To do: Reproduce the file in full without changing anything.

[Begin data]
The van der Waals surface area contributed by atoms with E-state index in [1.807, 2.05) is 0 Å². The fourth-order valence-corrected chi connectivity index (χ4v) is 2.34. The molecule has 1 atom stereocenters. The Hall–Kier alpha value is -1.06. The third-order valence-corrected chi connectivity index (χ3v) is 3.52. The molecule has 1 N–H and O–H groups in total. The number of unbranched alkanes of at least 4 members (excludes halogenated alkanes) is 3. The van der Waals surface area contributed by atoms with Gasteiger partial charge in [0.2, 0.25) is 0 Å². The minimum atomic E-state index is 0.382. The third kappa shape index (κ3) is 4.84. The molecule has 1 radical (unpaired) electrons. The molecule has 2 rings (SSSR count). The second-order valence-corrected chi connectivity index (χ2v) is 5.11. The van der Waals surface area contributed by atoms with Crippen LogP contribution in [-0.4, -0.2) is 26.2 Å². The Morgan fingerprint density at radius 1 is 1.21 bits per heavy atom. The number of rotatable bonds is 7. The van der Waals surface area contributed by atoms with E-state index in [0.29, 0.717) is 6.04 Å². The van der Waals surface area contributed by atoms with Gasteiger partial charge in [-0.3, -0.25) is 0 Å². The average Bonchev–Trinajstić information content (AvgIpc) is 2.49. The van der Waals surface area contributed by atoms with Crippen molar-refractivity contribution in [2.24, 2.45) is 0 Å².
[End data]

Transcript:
The van der Waals surface area contributed by atoms with E-state index in [1.807, 2.05) is 0 Å². The fourth-order valence-corrected chi connectivity index (χ4v) is 2.34. The molecule has 1 atom stereocenters. The Hall–Kier alpha value is -1.06. The third-order valence-corrected chi connectivity index (χ3v) is 3.52. The molecule has 1 N–H and O–H groups in total. The number of unbranched alkanes of at least 4 members (excludes halogenated alkanes) is 3. The van der Waals surface area contributed by atoms with Gasteiger partial charge in [0.2, 0.25) is 0 Å². The minimum atomic E-state index is 0.382. The third kappa shape index (κ3) is 4.84. The molecule has 1 radical (unpaired) electrons. The molecule has 2 rings (SSSR count). The second-order valence-corrected chi connectivity index (χ2v) is 5.11. The van der Waals surface area contributed by atoms with Crippen LogP contribution in [-0.4, -0.2) is 26.2 Å². The Morgan fingerprint density at radius 1 is 1.21 bits per heavy atom. The number of rotatable bonds is 7. The van der Waals surface area contributed by atoms with E-state index in [0.29, 0.717) is 6.04 Å². The van der Waals surface area contributed by atoms with Gasteiger partial charge in [-0.3, -0.25) is 0 Å². The average Bonchev–Trinajstić information content (AvgIpc) is 2.49. The van der Waals surface area contributed by atoms with Crippen molar-refractivity contribution in [2.24, 2.45) is 0 Å².